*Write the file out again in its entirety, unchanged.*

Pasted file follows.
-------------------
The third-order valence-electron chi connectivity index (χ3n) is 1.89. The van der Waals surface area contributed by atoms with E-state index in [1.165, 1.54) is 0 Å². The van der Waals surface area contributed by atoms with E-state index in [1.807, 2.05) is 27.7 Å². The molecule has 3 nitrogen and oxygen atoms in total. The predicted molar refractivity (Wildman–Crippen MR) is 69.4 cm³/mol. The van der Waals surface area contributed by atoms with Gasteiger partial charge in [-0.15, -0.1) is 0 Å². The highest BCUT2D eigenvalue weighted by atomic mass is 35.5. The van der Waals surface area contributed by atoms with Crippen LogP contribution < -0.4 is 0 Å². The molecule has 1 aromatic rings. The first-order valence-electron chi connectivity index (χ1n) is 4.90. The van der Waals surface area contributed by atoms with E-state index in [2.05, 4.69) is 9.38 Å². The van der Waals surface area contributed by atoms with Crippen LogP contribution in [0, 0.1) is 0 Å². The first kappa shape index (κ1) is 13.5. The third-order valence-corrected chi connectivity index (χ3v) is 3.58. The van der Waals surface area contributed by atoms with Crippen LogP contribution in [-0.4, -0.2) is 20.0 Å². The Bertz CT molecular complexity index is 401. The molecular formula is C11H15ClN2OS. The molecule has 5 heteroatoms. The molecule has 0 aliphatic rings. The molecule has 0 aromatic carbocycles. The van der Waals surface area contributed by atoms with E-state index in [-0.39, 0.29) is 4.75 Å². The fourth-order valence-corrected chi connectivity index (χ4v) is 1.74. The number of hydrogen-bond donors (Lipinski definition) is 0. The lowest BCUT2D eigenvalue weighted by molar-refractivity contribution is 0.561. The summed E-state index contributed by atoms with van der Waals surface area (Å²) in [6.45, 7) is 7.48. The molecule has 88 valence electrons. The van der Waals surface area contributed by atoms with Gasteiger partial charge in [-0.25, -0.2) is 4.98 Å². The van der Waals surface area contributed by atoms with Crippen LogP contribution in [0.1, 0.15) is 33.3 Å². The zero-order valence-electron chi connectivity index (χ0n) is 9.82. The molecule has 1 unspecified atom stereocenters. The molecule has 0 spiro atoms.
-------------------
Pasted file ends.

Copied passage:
The third-order valence-electron chi connectivity index (χ3n) is 1.89. The van der Waals surface area contributed by atoms with E-state index in [1.165, 1.54) is 0 Å². The van der Waals surface area contributed by atoms with E-state index in [1.807, 2.05) is 27.7 Å². The molecule has 3 nitrogen and oxygen atoms in total. The predicted molar refractivity (Wildman–Crippen MR) is 69.4 cm³/mol. The van der Waals surface area contributed by atoms with Gasteiger partial charge in [-0.15, -0.1) is 0 Å². The highest BCUT2D eigenvalue weighted by atomic mass is 35.5. The van der Waals surface area contributed by atoms with Crippen LogP contribution < -0.4 is 0 Å². The molecule has 1 aromatic rings. The first-order valence-electron chi connectivity index (χ1n) is 4.90. The van der Waals surface area contributed by atoms with E-state index in [2.05, 4.69) is 9.38 Å². The van der Waals surface area contributed by atoms with Crippen LogP contribution in [0, 0.1) is 0 Å². The first kappa shape index (κ1) is 13.5. The third-order valence-corrected chi connectivity index (χ3v) is 3.58. The van der Waals surface area contributed by atoms with Crippen LogP contribution in [-0.4, -0.2) is 20.0 Å². The Bertz CT molecular complexity index is 401. The molecular formula is C11H15ClN2OS. The molecule has 5 heteroatoms. The molecule has 0 aliphatic rings. The molecule has 0 aromatic carbocycles. The van der Waals surface area contributed by atoms with E-state index in [-0.39, 0.29) is 4.75 Å². The fourth-order valence-corrected chi connectivity index (χ4v) is 1.74. The number of hydrogen-bond donors (Lipinski definition) is 0. The lowest BCUT2D eigenvalue weighted by molar-refractivity contribution is 0.561. The summed E-state index contributed by atoms with van der Waals surface area (Å²) in [6.45, 7) is 7.48. The molecule has 88 valence electrons. The van der Waals surface area contributed by atoms with Gasteiger partial charge in [-0.25, -0.2) is 4.98 Å². The van der Waals surface area contributed by atoms with Crippen LogP contribution in [0.1, 0.15) is 33.3 Å². The zero-order valence-electron chi connectivity index (χ0n) is 9.82. The molecule has 1 unspecified atom stereocenters. The molecule has 0 spiro atoms.